There are several limitations to this study. Testing was performed by axially loading stifles at a static flexion angle and cannot fully replicate the complex shear and rotational forces to which the condyle is exposed in vivo, nor does it take into account the biological response of the local joint environment. Our study design did not allow us to incorporate a group which received a lateral meniscectomy in the presence of an intact femoral condyle, this group would have been a more appropriate control to compare with the meniscectomy defect group than our normal stifle control group.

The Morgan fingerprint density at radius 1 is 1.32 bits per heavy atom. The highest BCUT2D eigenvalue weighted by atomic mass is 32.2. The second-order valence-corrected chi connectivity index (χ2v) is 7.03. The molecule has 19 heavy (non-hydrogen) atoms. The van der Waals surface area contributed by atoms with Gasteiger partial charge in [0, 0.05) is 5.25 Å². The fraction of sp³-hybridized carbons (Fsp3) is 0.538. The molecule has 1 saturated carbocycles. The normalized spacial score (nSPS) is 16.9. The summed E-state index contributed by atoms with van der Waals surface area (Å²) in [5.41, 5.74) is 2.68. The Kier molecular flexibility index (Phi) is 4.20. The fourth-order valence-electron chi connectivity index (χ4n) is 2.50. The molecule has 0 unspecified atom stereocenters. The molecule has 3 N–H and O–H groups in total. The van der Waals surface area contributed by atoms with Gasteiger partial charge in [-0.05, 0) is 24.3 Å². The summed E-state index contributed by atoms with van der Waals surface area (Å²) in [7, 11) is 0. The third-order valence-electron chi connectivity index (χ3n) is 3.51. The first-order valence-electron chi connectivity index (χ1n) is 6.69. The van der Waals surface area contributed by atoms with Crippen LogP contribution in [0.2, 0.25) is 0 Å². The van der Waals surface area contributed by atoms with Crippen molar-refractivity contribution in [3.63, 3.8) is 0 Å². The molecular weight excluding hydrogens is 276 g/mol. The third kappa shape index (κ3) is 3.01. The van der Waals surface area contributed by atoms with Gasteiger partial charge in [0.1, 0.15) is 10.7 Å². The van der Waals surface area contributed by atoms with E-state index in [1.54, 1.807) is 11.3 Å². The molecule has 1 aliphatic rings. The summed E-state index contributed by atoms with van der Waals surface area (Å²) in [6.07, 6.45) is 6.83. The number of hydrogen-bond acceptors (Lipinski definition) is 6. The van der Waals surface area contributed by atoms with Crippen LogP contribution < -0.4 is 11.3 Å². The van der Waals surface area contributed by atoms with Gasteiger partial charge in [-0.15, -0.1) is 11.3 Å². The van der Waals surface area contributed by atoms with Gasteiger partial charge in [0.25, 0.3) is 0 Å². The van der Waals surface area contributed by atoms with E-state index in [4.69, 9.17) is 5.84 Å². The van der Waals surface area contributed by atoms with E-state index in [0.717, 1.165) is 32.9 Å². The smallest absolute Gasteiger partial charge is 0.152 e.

In conclusion, OAT of a lateral femoral osteochondral defect restored normal contact mechanics with an intact lateral meniscus but failed to restore normal contact mechanics post-meniscectomy. In addition, the lateral meniscus had an important role in contact pressure regulation when the condylar defect was untreated. Based on our results we recommend OAT for the treatment of lateral condylar defects of the stifle, and a conservative approach to lateral meniscal resection when an osteochondral defect is present.
Materials for this study were donated by Arthrex Vet Systems.